On a recent Friday at a public school in Brooklyn, fourth graders with last names like Hajdari, Merheb, and Tan stood on stage to sing about the American Dream.
They were performing in their school’s musical, “A Journey of Hope: An Immigration Story,” a piece they had written themselves (yes, including the songs) based on their life experiences. An organization called Lovewell Institute for the Creative Arts, which teaches students how to write musicals, teamed up with the school to put on the production.
Over the course of the show’s 40 minutes, the students sang refrains like: “This is the Journey of Hope / The journey of all of us;” or, in a scene re-enacting protests at JFK Airport over President Donald Trump’s immigration ban: “Let us hope. Let us dream. Let us in.”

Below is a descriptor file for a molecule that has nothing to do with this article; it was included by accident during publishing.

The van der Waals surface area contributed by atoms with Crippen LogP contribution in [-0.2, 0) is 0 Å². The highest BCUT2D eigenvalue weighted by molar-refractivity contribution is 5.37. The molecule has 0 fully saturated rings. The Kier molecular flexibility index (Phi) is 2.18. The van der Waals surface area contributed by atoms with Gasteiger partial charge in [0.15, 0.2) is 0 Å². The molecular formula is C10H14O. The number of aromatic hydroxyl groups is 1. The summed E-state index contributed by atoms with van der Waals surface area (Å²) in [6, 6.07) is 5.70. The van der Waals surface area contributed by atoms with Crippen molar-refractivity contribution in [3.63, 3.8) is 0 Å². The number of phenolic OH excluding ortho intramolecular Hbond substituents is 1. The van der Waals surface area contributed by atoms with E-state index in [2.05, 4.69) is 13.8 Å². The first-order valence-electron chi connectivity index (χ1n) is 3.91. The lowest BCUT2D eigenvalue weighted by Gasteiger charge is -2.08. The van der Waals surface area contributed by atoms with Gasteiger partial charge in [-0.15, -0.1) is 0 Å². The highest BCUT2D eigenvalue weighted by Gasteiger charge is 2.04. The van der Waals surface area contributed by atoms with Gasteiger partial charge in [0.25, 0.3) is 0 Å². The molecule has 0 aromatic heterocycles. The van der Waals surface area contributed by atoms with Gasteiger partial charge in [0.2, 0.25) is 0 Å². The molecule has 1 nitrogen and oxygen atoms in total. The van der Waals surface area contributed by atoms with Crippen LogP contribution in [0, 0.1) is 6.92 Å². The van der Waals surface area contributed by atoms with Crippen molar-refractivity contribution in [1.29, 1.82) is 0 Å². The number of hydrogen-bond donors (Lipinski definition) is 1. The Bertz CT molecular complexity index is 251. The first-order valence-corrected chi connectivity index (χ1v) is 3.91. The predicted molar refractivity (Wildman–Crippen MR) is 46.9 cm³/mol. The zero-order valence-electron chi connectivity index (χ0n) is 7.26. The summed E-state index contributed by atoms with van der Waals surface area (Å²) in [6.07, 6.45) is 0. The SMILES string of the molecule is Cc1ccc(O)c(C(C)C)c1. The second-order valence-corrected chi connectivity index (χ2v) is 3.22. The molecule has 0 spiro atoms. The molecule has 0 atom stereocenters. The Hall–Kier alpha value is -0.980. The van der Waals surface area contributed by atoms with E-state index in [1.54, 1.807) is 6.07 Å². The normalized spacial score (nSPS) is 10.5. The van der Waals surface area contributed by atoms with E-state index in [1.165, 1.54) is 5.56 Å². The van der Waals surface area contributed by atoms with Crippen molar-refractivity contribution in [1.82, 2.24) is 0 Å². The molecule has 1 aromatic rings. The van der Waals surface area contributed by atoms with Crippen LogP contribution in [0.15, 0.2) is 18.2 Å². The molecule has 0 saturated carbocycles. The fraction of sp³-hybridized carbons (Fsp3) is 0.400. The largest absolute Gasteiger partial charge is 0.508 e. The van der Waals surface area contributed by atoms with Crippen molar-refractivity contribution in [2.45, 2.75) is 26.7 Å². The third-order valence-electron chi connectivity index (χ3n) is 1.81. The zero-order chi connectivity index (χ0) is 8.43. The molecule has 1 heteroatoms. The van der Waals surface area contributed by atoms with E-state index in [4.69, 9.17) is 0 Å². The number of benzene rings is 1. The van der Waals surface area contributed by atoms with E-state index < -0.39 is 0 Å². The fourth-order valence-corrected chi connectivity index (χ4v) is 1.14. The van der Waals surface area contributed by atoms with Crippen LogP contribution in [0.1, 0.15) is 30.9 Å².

Their parents were there, too, all smiles. Some wiped away tears. Others waved little American flags. Black, brown, and white faces dotted the crowd; some heads were covered with headscarves, others with baseball caps. They were all at P.S. 264’s auditorium to watch their kids perform. And they were all, no doubt, proud to be there.